WASHINGTON — Social Security recipients are likely to get a 1.3 percent cost of living adjustment in 2021, making it the second lowest ever paid, according to The Senior Citizens League.
“Our forecast is based on Consumer Price Index through August, and there is still one more month of consumer price data to come in before we get the official announcement in October, says Mary Johnson, Social Security policy analyst for The Senior Citizens League.
Based on historic trends, there’s only a 5 percent chance that the COLA could rise above 1.3 percent and a 15 percent chance that it could be lower.
Although the inflation rate during May through August suggests the COLA could go up to 1.4 percent, the more recent three — month rate from June through August, and a new downward trend in gasoline prices seem to indicate it will probably be 1.3 percent,” Johnson said.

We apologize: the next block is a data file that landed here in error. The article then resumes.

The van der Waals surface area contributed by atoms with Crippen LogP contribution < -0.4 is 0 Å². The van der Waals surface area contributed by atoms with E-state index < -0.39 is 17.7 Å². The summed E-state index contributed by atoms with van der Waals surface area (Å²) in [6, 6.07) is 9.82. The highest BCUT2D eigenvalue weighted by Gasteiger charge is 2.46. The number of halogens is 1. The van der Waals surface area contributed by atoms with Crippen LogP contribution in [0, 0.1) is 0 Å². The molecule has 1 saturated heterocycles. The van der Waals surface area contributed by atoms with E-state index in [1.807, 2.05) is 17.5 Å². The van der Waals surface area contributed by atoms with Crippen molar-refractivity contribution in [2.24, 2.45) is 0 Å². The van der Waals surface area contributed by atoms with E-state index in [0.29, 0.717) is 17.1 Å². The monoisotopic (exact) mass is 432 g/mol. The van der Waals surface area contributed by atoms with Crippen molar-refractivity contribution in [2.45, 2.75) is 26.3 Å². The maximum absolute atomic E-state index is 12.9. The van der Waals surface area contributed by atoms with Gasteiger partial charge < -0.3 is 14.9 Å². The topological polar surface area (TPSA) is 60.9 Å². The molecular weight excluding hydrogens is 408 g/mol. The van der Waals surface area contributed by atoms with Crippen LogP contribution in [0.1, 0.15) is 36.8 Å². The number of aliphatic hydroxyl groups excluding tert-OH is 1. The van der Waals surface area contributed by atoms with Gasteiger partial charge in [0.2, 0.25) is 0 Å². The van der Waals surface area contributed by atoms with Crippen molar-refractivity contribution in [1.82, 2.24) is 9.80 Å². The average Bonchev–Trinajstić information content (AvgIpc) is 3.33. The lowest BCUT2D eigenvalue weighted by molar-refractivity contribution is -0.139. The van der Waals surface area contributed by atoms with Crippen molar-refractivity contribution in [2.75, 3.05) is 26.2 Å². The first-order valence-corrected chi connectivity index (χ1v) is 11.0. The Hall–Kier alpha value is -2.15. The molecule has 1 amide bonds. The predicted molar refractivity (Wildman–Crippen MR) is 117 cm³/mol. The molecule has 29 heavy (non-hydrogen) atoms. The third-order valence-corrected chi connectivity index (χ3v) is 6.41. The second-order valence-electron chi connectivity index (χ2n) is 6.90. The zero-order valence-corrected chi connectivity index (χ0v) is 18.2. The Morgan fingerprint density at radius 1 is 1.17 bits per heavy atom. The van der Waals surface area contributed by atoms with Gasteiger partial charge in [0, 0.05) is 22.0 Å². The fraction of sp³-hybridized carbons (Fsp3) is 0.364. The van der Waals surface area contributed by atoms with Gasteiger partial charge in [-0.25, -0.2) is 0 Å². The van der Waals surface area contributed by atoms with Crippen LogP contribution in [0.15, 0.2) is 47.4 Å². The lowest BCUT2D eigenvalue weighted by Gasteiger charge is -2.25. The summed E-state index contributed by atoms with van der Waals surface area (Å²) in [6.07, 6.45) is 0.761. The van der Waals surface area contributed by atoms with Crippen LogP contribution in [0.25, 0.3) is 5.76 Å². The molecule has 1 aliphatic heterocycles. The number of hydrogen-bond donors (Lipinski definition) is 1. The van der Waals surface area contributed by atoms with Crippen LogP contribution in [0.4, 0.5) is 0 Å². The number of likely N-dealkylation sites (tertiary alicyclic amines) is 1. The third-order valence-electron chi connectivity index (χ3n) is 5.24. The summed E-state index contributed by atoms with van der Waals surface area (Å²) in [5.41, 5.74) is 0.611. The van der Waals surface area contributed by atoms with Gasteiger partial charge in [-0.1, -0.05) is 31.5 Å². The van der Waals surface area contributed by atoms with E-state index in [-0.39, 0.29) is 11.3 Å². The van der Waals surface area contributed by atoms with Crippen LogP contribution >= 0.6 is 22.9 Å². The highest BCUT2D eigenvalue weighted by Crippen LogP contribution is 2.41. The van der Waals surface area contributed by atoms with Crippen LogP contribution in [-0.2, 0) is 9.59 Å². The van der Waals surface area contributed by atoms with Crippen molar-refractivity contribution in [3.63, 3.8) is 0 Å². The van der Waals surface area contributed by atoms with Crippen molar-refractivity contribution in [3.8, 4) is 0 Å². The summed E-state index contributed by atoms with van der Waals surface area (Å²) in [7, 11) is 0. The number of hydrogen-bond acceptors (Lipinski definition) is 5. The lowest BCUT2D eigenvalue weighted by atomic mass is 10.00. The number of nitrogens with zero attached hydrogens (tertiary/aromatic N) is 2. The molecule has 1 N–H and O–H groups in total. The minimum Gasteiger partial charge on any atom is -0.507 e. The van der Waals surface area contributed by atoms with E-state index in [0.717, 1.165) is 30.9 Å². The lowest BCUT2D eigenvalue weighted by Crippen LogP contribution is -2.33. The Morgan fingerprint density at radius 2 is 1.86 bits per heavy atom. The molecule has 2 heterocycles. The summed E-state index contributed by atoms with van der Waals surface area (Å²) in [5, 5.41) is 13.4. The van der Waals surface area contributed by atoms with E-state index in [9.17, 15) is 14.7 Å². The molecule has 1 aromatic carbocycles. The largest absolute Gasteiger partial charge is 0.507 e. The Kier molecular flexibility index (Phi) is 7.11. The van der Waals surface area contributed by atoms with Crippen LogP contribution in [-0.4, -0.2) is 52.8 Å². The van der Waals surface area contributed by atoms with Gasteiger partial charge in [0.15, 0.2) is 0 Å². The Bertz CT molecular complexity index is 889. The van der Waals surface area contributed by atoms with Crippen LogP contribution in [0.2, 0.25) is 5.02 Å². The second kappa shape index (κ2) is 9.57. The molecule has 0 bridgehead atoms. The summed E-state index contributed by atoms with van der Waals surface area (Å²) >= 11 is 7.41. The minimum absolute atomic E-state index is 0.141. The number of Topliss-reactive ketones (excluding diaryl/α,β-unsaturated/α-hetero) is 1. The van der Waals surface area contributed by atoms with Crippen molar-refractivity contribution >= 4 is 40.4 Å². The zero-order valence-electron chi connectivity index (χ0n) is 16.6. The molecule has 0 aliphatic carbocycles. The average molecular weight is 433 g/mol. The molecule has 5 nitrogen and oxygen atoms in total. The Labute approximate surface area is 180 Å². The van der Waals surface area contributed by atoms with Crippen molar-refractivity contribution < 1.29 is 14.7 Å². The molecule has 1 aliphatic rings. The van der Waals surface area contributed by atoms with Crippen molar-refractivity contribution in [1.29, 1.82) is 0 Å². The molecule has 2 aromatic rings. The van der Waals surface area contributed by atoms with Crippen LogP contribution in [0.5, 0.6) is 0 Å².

Should the forecast prove to be correct, this would make the fifth time since 2010 that there will be an extremely low, or even no, annual inflation adjustment.
“This is more evidence that our system to adjust benefits for inflation, is broken,” Johnson said.
The COLA was zero in 2010, 2011, and 2016. It was just 0.3 percent in 2017. Since 2010, annual COLAs have averaged 1.4 percent.
According to The Senior Citizens League, benefits have lost 30 percent of their purchasing power since the year 2000.
The Social Security Administration uses a formula to determine what the COLA will be each year. It is based on increases in the Consumer Price Index for Urban Wage Earners and Clerical Workers, which are calculated on a monthly basis by the Bureau of Labor Statistics. Benefits will increase if there is a measurable increase in the index year over year.
The Social Security COLA is expected to be announced Oct 13.